Ni-Cd row delays EU battery law revision

Industry steps up fight to replace prohibition with voluntary recycling targets

Differences over a proposal to introduce an EU-wide ban on nickel cadmium (Ni-Cd) batteries have contributed to a delay in plans to update EU battery waste law, ENDS Daily understands.

A ban has been suggested by the European Commission's environment directorate, but European battery firms have vigorously opposed the idea. Other departments within the Commission are also questioning it, industry sources said yesterday. A formal proposal to revise the EU's 1991 battery waste directive should have been adopted this autumn, but will not now be published until January at the earliest, Commission sources confirmed.

The environment directorate wants to phase out Ni-Cd rechargeable batteries entirely by 2008 in the expectation that more environmentally friendly substitutes will be available by then (ENDS Daily 2 August). Industry argues that Ni-Cd batteries are the only technologically and economically feasible solution for many applications for the foreseeable future.

In a new submission to the Commission, made last week, the International Cadmium Association has presented detailed plans for averting a ban by creating and funding an economic interest group to ensure that Ni-Cd battery recycling targets are met by 2004. An earlier version of the industry position has also now been reworded to stress that this would be a commitment by industry rather than an agreement to which the Commission committed on behalf of member states.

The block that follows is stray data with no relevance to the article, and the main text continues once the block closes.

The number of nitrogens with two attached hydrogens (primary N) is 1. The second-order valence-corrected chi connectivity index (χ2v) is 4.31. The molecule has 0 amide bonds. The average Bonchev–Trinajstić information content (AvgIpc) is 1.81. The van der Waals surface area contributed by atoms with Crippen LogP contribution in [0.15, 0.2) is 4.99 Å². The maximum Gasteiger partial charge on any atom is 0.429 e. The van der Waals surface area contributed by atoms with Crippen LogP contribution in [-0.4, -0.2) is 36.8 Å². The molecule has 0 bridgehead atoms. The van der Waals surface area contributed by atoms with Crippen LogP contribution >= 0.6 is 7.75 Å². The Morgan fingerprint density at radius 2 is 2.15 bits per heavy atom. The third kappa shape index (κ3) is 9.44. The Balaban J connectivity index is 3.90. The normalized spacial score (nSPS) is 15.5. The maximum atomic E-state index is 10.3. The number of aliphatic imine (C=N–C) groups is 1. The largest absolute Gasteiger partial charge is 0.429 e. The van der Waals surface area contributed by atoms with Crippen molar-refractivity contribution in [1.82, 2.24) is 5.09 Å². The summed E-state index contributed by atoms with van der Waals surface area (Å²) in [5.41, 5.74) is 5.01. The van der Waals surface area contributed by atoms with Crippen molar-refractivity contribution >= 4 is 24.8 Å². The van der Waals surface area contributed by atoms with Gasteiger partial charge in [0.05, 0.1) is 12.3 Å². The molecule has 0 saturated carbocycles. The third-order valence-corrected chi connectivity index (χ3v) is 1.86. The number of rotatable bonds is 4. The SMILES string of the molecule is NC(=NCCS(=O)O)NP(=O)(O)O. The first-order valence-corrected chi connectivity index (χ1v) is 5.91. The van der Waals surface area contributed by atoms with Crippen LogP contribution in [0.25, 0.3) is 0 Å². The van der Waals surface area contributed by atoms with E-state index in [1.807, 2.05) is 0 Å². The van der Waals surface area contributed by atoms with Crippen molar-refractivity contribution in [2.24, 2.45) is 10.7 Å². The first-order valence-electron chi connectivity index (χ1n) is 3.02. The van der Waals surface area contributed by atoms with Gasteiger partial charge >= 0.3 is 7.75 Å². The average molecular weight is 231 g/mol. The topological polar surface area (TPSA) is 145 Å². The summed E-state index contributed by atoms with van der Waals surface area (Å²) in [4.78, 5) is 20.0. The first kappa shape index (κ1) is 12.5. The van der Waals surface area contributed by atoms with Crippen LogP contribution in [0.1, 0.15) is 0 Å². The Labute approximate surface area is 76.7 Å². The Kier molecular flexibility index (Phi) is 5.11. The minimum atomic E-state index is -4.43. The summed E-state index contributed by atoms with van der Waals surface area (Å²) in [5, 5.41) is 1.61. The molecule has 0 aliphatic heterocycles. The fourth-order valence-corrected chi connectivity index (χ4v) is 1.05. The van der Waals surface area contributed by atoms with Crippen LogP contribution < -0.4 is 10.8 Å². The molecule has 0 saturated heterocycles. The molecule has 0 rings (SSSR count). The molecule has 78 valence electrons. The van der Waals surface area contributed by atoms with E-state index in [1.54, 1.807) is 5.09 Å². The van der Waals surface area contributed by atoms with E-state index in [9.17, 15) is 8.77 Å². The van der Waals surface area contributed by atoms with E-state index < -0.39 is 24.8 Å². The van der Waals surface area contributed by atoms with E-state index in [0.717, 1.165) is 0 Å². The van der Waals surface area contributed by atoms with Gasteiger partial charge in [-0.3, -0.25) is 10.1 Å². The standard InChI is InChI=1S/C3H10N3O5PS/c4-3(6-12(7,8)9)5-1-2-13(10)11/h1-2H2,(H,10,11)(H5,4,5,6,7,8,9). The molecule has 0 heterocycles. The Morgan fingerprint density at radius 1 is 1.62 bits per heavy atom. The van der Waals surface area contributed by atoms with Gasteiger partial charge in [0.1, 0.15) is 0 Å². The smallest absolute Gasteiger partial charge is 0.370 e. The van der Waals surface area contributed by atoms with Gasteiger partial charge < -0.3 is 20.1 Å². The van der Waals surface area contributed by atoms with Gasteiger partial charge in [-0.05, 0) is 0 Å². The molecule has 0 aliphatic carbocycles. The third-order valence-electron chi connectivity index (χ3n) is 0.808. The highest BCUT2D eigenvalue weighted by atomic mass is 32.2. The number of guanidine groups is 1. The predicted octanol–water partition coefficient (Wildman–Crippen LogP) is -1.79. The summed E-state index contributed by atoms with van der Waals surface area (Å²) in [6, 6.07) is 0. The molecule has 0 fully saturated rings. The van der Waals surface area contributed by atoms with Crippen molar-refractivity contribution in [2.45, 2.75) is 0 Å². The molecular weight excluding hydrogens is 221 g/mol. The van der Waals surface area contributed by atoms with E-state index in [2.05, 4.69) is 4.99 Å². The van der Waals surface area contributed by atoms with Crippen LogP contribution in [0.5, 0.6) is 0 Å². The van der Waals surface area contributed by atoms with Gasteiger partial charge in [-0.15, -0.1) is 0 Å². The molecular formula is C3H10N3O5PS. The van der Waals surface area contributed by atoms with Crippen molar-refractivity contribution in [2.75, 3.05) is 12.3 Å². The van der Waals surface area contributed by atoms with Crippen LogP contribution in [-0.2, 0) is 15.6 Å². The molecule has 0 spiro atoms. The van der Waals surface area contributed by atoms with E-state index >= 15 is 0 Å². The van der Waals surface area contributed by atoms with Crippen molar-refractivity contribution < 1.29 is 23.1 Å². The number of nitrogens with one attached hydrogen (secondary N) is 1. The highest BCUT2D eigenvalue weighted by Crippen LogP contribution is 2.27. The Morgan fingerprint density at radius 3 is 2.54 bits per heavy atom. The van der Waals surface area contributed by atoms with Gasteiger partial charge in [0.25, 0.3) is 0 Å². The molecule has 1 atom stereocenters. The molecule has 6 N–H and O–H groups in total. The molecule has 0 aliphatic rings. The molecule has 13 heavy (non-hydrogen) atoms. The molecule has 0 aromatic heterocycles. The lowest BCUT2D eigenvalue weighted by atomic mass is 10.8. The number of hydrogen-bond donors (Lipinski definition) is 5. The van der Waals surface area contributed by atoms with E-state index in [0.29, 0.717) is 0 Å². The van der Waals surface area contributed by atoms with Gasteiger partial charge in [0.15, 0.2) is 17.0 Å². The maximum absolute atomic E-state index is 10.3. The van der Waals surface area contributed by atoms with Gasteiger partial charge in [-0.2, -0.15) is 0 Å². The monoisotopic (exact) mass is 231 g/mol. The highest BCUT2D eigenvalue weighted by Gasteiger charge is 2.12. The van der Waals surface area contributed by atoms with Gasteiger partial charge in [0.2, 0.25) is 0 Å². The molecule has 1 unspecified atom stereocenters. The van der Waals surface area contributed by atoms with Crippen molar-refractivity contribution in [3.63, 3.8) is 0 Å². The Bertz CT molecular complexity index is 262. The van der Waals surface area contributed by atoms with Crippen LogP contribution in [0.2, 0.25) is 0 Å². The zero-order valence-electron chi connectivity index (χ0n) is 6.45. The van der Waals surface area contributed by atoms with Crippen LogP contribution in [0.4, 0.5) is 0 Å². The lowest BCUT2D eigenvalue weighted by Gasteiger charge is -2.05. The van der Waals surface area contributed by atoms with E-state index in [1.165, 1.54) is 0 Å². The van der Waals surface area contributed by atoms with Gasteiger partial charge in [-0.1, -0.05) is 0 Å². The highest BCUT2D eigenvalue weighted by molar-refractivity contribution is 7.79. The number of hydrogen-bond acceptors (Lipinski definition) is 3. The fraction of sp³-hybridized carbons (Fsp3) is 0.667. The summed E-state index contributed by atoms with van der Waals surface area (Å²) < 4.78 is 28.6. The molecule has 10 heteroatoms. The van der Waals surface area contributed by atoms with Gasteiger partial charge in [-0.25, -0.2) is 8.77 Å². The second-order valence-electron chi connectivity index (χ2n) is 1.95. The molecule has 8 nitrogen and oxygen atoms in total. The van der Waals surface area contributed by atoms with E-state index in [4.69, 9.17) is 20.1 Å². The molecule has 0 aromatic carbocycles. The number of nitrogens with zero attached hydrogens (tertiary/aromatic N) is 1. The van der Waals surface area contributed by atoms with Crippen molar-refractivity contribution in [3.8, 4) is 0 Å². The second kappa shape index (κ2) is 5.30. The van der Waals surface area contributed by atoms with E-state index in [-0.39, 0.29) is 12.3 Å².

ICA executive director Raymond Semples told ENDS Daily he believed that 100% of the cadmium and a substantial amount of nickel could be recycled and pledged that "if we are not meeting targets by [2004] the Commission will have good grounds for a ban."

Follow Up:
International Cadmium Association, tel: +32 2 777 0560.

Please sign in to access this article. To subscribe, view our subscription options, or take out a free trial.

Please enter your details

Forgotten password?

Having trouble signing in?

Contact Customer Support at
or call 020 8267 8120

Not a subscriber?

Take a free trial now to discover the critical insights and updates our coverage offers subscribers.